PORT CANAVERAL, Fla. - Attention, guests — you’ll need a coronavirus test.
The Cruise Lines International Association (CLIA) has announced that its 50-plus member cruise lines have agreed to administer pre-boarding COVID-19 tests for all passengers and crew on ships carrying over 250 people.
CLIA, the world’s largest cruise industry trade association, which represents 95% of the world’s cruise capacity, announced the news on Tuesday.
"CLIA ocean cruise line members worldwide have agreed to conduct 100% testing of passengers and crew on all ships with a capacity to carry 250 or more persons — with a negative test required for any embarkation,” a spokesperson said in a statement shared to social media. “This is a travel industry first and an example of the cruise industry leading the way.
"We see testing as an important initial step to a multi-layered approach that we believe validates the industry's commitment to making health, safety and the well-being of the passengers, the crew and the communities we visit our top priority,” the announcement concluded.
The CLIA, which counts powerhouse cruise lines like Carnival, Royal Caribbean, Norwegian and MSC as members, did not disclose whether seafarers would be subject to PCR or rapid testing before boarding, and the timeline for testing — and proving proof of a negative test — before setting sail.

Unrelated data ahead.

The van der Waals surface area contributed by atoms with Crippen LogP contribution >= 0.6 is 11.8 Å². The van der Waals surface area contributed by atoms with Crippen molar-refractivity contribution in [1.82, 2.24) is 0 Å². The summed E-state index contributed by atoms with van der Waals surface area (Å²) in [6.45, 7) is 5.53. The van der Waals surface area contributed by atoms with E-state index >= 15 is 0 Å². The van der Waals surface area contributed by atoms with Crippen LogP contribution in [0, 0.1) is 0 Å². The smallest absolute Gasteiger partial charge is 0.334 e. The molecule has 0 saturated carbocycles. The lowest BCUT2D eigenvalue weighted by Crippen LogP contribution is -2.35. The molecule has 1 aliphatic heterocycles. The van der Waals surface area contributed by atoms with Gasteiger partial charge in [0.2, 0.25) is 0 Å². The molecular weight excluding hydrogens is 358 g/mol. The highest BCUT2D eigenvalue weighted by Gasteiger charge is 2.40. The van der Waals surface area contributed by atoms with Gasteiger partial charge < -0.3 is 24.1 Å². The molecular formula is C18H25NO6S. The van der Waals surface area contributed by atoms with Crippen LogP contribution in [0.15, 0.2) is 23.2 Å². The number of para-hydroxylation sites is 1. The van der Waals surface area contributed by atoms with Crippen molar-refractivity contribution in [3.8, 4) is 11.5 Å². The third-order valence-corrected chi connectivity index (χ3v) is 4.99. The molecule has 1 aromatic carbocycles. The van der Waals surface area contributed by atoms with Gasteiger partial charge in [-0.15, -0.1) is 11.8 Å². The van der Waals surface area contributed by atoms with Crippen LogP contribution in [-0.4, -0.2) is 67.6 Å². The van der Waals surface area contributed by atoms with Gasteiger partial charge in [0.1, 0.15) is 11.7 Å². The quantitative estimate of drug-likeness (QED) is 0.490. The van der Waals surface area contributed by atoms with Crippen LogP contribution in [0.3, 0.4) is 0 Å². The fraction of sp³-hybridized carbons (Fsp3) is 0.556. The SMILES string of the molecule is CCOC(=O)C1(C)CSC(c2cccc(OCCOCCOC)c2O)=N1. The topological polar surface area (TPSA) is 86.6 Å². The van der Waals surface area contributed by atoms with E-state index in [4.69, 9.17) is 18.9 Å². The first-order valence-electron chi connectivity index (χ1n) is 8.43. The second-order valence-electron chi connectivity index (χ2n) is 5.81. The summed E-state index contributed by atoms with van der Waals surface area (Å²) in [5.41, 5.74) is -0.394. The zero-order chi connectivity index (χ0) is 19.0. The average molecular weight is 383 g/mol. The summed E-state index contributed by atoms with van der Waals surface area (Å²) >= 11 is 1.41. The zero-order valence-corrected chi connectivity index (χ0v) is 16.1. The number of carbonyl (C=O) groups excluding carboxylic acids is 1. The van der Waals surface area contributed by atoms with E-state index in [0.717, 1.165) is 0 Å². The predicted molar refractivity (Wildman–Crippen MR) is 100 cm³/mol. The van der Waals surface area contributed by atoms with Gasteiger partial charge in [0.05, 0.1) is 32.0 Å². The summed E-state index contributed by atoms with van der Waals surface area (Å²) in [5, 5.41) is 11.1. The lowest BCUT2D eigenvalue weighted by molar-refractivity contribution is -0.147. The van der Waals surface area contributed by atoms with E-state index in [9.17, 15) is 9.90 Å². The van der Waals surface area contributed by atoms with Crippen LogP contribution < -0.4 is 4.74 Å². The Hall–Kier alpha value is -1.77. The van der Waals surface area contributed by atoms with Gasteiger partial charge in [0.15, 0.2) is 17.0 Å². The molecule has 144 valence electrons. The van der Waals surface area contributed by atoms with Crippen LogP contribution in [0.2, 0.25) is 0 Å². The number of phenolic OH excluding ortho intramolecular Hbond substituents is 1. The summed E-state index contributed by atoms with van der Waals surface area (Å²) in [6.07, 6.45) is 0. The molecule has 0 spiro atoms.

Though the Centers for Disease Control and Prevention (CDC) has extended a ban on large cruises in U.S. waters until Oct. 31, the CLIA’s new testing rule is "effective immediately worldwide," said Bari Golin-Blaugrund, vice president of strategic communications for the cruise industry trade association, per USA Today.
The CDC’s recent extension of the no-sail order, first issued in March, had been due to expire on Sept. 30.
“Recent passenger voyages in foreign countries continue to have outbreaks, despite cruise ship operators having extensive health and safety protocols,” the CDC said of the delay, per the Associated Press. Explaining the postponement, the public health institute pointed out that people on cruise ships must share more crowded quarters than typical urban settings.
The CDC said they're aware of 3,689 reported coronavirus cases and 41 deaths linked to cruises in U.S. waters between March and September. These numbers, however, are likely an undercount, the agency added.
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